One of the most important skills in any relationship is to listen – and to truly hear and understand what is being said. This is especially true with parents and children, as we have learned with our now adult son and daughter.
When our son was three years old, we took him to a sibling class at a local hospital in preparation for the birth of his little sister. After a presentation to the families, the children toured the newborn nursery and got to see the babies through the viewing area window. The next day, Jonathan wanted to talk about the class with Barbara. Toward the end of the conversation, he said, “Mommy, tell me again how the baby comes out.” Barbara took a deep breath and explained the birthing process in terms a three-year-old would understand. Jonathan listened intently. When she finished, Barbara was relieved that the discussion had gone well. But Jonathan thought for a moment and shook his head: “No, Mommy,” he said. “I meant – how will the baby come out? In that room with the babies, I saw a window, but I didn’t see a door!” Sometimes it helps to reframe the question first.
When a child is upset about something, careful listening becomes even more important. David studied behavioral pediatrics at the University of Virginia, where his professor and mentor, Dr. James Kavanaugh, Jr., taught his residents and fellows how to help distraught patients and their families by helping them to understand the real basis for their concerns. Dr. Kavanaugh would ask patients, “What’s the worst thing you think can happen?” and, “Who does your child remind you of?” which can reveal an assumed connection with a loved one who might have had a bad outcome from a similar illness or circumstance.
It’s important to listen, to reframe the question, to examine underlying thinking – and, sometimes, to give children the space to express themselves on their own terms. In an effort to be loving and protective, some parents become so involved with their children that it becomes difficult to get perspective on what’s really going on. During a seminar about enmeshment – the technical term for what we would now call “helicopter parenting” – Dr. Kavanaugh once asked a student to stand up, and then proceeded to give him an intense, unrelenting hug. He was physically demonstrating that a person who is enmeshed with a child does not give enough emotional space for meaningful interaction.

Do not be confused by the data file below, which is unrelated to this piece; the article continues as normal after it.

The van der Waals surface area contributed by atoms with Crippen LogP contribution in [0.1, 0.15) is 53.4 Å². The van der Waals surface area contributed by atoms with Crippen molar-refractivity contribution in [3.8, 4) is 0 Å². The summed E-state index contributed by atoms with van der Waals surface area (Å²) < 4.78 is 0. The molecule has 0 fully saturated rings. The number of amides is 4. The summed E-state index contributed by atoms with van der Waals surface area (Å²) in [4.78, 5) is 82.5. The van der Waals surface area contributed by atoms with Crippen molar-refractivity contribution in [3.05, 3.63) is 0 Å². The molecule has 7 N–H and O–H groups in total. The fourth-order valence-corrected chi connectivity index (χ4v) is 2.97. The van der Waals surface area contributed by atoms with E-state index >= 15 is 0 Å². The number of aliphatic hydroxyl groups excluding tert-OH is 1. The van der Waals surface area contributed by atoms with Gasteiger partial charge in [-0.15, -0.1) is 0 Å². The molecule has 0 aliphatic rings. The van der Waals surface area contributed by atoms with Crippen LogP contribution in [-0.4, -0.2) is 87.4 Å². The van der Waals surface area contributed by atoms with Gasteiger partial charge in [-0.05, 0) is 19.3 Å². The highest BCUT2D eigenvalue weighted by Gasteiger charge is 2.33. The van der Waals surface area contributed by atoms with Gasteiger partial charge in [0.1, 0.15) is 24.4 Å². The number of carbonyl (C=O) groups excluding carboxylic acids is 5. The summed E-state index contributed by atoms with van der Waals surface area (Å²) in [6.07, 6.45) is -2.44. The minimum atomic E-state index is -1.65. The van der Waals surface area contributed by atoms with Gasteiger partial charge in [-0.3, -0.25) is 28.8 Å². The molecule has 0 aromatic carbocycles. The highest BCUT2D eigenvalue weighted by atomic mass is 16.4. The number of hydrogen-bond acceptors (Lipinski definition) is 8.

Dr. Kavanaugh also taught that preconceived ideas sometimes crowd out creative solutions. Our clinical team once interviewed a family in which the mother was so emotionally incapacitated that she required round-the-clock care. The family wanted the 16-year-old child to be excused from school for a full year to care for the mother, which sounded drastic and unacceptable. But Dr. Kavanaugh pointed out that it was this family’s unique solution for each sibling to take a turn caring for the mother for a full year to make it possible for her to remain at home – and the children were successful academically, besides. The approach was certainly unusual – but it worked for that particular family, so we honored it as clinicians.
Sometimes when a parent tries to talk with a teenager, the teen becomes increasingly quiet and then abruptly walks away. Many parents understandably view such behavior as rude, and assume that the teen has stopped listening. Often, though, the truth is that the teen heard exactly what was being said, but found it too intense to stay engaged in the conversation. If the teen is given a chance to collect his or her own thoughts and doesn’t get emotionally wrestled to the ground, they might just come back on their own. It could take a few minutes, or even a few days, but they will pick up the conversation again if you allow the teen to pause and reflect.
Anger likewise can be eased when parents stop to listen. There is a story about a man who squeezes his hand into a birdhouse to catch a bird. While holding on to the bird, he can’t pull his hand out of the small opening. He has to let go of the bird to free his hand. In the same way, holding on to anger can prevent you – and your child – from moving forward emotionally.
A boy was brought to a rabbi because he often said hateful things to people. The rabbi asked the boy to take a feather pillow to the top of a hill, cut it open to release the feathers, then collect the feathers again and bring the pillow back to him. The boy did as he had been instructed, but when he returned, the rabbi noted that the pillow seemed to be half full. The boy lamented that when he let the feathers out of the pillow, some blew away, impossible to retrieve. In the same way, when someone says something hurtful, the words cannot be easily taken back. It’s usually better to carefully choose your words – and to encourage your child to choose theirs – than to try to repair the damage they might otherwise have caused.
And finally – a little boy, “Sweetie Pie,” as his mother always called him – went off to his first day of school. When he came home, he was very excited about the day. His mother asked, “Sweetie Pie, what did you learn in school today?” He replied equally excitedly, “I learned my name is Peter!” Sometimes the eggs teach the chickens – and parents are wise to listen as their children do.